Carlo Canasa is an IT Support Specialist for NOAA's Office of Habitat Conservation in the Operations, Management and Information Division. Carlos has been with NOAA for 5 years, and currently works in Silver Spring, Maryland.
Describe a project related to habitat that you’re currently working on or that you enjoyed.
I have not worked directly on any habitat-related projects, but last year I was involved in supporting the facilitation of the Habitat Focus Area national workshop held in Cambridge, MD. I enjoyed learning a lot about the work being done to develop the current Habitat Focus Areas across the country—not to mention the Choptank River right in our backyard! The National Coordination Team and respective HFA teams have done an amazing job in facilitating the development of all the sites. The future looks bright as NOAA continues to designate more areas.
What habitat work has been especially successful or inspiring to you?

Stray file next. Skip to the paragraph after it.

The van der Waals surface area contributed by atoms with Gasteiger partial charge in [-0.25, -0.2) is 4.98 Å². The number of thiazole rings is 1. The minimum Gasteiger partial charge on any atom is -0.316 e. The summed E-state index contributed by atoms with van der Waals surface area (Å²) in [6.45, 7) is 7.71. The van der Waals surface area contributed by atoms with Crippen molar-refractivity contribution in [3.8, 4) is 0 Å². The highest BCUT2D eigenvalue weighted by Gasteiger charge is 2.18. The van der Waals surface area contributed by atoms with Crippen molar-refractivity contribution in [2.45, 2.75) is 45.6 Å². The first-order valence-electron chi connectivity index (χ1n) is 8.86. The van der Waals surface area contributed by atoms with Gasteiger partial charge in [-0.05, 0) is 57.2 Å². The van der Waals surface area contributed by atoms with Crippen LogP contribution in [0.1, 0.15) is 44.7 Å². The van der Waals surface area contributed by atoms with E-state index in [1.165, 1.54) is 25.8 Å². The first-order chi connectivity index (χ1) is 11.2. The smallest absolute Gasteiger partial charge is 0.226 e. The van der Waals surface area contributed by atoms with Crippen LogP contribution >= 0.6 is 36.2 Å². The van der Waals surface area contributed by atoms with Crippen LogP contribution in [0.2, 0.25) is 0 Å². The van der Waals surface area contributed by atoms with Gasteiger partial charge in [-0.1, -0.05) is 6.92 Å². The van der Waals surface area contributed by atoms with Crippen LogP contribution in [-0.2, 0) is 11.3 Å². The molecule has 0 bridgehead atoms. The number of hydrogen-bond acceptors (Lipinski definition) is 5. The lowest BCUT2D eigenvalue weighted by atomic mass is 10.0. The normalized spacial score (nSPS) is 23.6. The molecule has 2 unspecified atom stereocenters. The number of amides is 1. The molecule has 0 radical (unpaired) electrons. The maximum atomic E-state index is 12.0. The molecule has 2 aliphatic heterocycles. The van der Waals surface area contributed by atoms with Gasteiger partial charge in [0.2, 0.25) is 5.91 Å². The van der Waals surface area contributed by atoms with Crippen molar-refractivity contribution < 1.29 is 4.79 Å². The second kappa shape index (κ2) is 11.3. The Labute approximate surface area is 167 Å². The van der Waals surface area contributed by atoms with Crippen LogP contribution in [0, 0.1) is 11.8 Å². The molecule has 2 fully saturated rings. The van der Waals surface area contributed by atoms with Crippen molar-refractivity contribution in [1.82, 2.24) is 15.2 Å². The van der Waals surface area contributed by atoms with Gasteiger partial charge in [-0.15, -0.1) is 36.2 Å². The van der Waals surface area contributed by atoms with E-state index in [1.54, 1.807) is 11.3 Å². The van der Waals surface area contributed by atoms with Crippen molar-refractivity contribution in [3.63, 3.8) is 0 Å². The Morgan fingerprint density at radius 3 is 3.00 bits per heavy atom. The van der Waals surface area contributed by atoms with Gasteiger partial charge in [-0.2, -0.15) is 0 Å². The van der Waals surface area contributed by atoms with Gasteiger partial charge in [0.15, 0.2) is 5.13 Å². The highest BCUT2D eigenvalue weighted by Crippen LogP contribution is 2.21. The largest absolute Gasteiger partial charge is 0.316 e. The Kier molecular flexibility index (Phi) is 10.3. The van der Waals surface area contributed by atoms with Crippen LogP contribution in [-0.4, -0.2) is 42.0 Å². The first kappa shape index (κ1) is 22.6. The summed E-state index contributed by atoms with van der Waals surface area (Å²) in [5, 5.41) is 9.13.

The work being done on large-scale oyster restoration by the NOAA Chesapeake Bay Office (NCBO), a division within the Office of Habitat Conservation, has been inspiring to me. A few years ago, the Operations, Management and Information team took a trip to the Chesapeake Bay Foundation’s facility in Shady Side, Maryland. I found the process to be quite interesting as well as learned how oyster restoration in Maryland’s Choptank River system could positively impact the area. I would also like to highlight NCBO’s important work needed to operate and maintain the NOAA Chesapeake Bay Interpretive Buoy System.
Describe a time when you were surprised by fish and/or habitat.
Did you know that the Philippines has over 7,000 islands? This has always been fascinating to me. Covering a vast portion of South East Asia’s Coral Triangle, I read in an article that its central region, from Luzon to Mindanao, has more marine species per unit area than any other place on the planet.
What person has expanded your understanding or connection to habitat?
I cannot credit my understanding of habitat to one single person. Rather, the Office of Habitat Conservation’s leadership and the various teams across our office have helped expand my knowledge of the importance of habitat conservation. Any time I have been given the opportunity to provide my technical expertise for hosting a workshop, webinar, or meeting related to existing/future habitat projects, the more I have learned.